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Surgery is the main treatment for nearly all children with Wilms tumors. It's important that it is done by a surgeon who specializes in operating on children and has experience in treating these cancers.
The main goal of surgery is to remove the entire Wilms tumor in one piece, if possible. This is to keep the cancer cells from spreading in the abdomen (belly). Surgeons who operate on these tumors are careful to limit the chance of this type of cancer spread whenever possible. If the surgeon finds (either with imaging tests done before surgery, or when starting the operation) that the entire tumor can’t be removed safely, other treatments may be used first. If these treatments shrink the tumor enough, surgery can then be done more safely.
Depending on the situation, different operations might be used.
A radical nephrectomy removes the entire kidney and some nearby structures. This is the most common surgery for a Wilms tumor that’s only in one kidney, as it provides the best chance of making sure all of the tumor is removed.
During this operation, the surgeon makes an incision (cut), usually down the middle of the belly, and removes the cancer along with the whole kidney, the adrenal gland that sits on top of the kidney, the surrounding fatty tissue, and the ureter (tube that carries urine from the kidney to the bladder). Most children do very well with only one kidney.
A partial nephrectomy removes only part of the kidney(s). For the small number of children who have Wilms tumors in both kidneys, this surgery might be done to try to save some normal kidney tissue. The surgeon may do a radical nephrectomy to remove the kidney containing the most tumor, and then a partial nephrectomy on the other kidney, removing just the tumor and a margin of normal kidney around it. Another option might be to do partial nephrectomies on both kidneys.
Sometimes, both kidneys need to be removed completely. The child would then need dialysis several times a week. In this procedure, a machine does the job of the kidneys by filtering waste products out of the blood. Once the child is healthy enough, and if a donor kidney becomes available, a kidney transplant may be an option.
When either radical or partial nephrectomy is done, another main goal of surgery is to determine the extent of the cancer and whether or not it can all be removed. Lymph nodes near the kidney will be removed during surgery to look for cancer cells in them. Cancer often spreads to lymph nodes (bean-sized collections of immune cells). Lymph node removal is known as a regional lymphadenectomy.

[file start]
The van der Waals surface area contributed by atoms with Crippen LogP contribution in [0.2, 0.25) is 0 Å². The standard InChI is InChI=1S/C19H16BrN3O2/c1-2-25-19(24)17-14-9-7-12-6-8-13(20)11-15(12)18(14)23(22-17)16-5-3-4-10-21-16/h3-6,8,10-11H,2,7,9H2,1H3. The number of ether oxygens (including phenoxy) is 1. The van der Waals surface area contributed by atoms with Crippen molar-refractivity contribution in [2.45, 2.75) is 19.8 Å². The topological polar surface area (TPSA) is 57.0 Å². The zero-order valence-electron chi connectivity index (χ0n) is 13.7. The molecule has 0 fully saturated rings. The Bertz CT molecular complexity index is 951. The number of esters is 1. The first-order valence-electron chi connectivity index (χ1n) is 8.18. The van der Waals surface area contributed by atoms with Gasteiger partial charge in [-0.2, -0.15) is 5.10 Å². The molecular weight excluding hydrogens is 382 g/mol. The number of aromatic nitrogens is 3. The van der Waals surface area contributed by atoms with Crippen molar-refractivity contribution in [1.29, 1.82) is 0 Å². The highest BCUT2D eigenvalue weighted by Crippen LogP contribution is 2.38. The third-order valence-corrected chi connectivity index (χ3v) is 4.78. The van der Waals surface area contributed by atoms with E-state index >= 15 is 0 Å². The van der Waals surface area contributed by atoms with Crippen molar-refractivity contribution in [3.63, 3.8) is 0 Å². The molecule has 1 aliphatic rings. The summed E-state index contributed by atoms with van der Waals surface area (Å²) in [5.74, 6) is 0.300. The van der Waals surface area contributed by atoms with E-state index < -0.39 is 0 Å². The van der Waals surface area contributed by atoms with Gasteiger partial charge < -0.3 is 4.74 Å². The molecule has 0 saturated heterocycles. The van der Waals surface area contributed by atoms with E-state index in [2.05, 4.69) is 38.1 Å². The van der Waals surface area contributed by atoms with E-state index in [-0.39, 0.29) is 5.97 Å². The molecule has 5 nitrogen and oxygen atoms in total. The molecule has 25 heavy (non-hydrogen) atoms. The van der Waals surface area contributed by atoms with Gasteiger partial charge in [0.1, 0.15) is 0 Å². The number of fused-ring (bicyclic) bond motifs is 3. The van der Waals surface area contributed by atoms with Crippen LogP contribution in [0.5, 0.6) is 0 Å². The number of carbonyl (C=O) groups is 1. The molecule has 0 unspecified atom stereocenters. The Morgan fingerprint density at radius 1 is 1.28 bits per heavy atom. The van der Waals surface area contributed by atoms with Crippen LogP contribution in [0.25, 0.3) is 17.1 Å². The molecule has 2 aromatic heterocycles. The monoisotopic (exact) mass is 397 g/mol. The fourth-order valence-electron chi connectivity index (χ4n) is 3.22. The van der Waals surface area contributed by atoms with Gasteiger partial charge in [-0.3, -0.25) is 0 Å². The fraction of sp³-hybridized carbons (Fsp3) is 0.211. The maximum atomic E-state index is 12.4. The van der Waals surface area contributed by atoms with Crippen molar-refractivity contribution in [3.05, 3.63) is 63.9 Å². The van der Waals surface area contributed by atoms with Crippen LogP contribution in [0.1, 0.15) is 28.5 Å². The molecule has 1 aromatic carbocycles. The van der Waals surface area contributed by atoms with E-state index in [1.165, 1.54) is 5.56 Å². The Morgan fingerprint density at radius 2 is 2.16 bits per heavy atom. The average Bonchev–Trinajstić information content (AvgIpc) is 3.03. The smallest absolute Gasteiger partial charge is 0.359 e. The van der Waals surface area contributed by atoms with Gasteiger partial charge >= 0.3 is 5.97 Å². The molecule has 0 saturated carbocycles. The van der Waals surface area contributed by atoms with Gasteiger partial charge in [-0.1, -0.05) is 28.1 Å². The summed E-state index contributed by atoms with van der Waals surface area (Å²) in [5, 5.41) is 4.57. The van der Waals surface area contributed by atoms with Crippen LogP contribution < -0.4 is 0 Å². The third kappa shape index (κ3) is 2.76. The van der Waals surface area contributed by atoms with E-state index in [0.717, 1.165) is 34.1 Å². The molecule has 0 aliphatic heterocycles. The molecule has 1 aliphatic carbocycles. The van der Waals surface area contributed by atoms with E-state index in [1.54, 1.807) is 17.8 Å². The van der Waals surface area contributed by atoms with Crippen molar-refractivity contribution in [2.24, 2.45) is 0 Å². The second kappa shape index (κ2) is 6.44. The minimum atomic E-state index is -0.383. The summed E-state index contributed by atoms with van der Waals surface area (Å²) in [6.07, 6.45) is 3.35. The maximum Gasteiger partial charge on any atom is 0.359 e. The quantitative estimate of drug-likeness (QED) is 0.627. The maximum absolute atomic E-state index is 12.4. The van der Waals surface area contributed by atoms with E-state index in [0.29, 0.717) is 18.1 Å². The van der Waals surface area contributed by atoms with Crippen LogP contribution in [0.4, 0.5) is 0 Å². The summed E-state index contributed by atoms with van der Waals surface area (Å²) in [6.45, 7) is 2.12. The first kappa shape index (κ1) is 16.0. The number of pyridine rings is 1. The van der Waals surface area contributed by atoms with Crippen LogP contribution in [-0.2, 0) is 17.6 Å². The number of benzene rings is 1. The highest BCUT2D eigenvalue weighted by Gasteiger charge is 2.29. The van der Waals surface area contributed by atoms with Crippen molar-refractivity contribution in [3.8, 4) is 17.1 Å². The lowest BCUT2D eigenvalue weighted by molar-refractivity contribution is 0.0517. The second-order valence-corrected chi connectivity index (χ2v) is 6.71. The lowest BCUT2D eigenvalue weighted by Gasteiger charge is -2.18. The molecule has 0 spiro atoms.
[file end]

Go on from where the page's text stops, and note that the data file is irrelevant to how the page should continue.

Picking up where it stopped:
The other kidney and nearby organs such as the liver may also be looked at closely, and any suspicious areas biopsied (samples taken to be checked for cancer under a microscope).
Knowing if a Wilms tumor has spread to the lymph nodes, the other kidney, or other nearby organs is important in determining its stage and further treatment options.
Often, if the child is going to get chemotherapy, a surgeon will insert a small tube (called a central venous catheter, venous access device, or port) into a large blood vessel – usually under the collar bone. This might be done during the surgery to remove the tumor, or as a separate operation (especially if chemo is going to be given before the surgery).
One end of the catheter stays outside of the body or just under the skin, and can be used to give chemo or take blood samples without the need for more needle sticks into veins. The catheter can stay in place for months.
Surgery to remove a Wilms tumor is a serious operation, and surgeons are very careful to try to limit any problems either during or after surgery. Complications during surgery, such as bleeding, injuries to major blood vessels or other organs, or reactions to anesthesia, are rare, but they can happen.
Almost all children will have some pain for a while after the operation, although this can usually be helped with medicines if needed. Other problems after surgery are not common but can include internal bleeding, blood clots, infections, or problems with food moving through the intestines.
Most children do well when only one kidney is removed. But if there are tumors in both kidneys, another concern is the loss of kidney function. In these cases, doctors must balance between making sure the tumors are removed completely and removing only as much of the kidney(s) as is needed. Children who have all or parts of both kidneys removed may need dialysis, and may eventually need a kidney transplant.
Our team is made up of doctors and oncology certified nurses with deep knowledge of cancer care as well as journalists, editors, and translators with extensive experience in medical writing.
Chintagumpala M, Muscal JA. Treatment and prognosis of Wilms tumor. UpToDate. Accessed at www.uptodate.com/contents/presentation-diagnosis-and-staging-of-wilms-tumor on September 4, 2018.
Fernandez CV, Geller JI, Ehrlich PF, et al. Chapter 29: Renal Tumors. In: Pizzo PA, Poplack DG, eds. Principles and Practice of Pediatric Oncology. 7th ed. Philadelphia, Pa: Lippincott Williams & Wilkins; 2016.
National Cancer Institute. Wilms Tumor and Other Childhood Kidney Tumors Treatment (PDQ®). 2018. Accessed at www.cancer.gov/types/kidney/hp/wilms-treatment-pdq on September 4, 2018.
Last Revised: October 17, 2018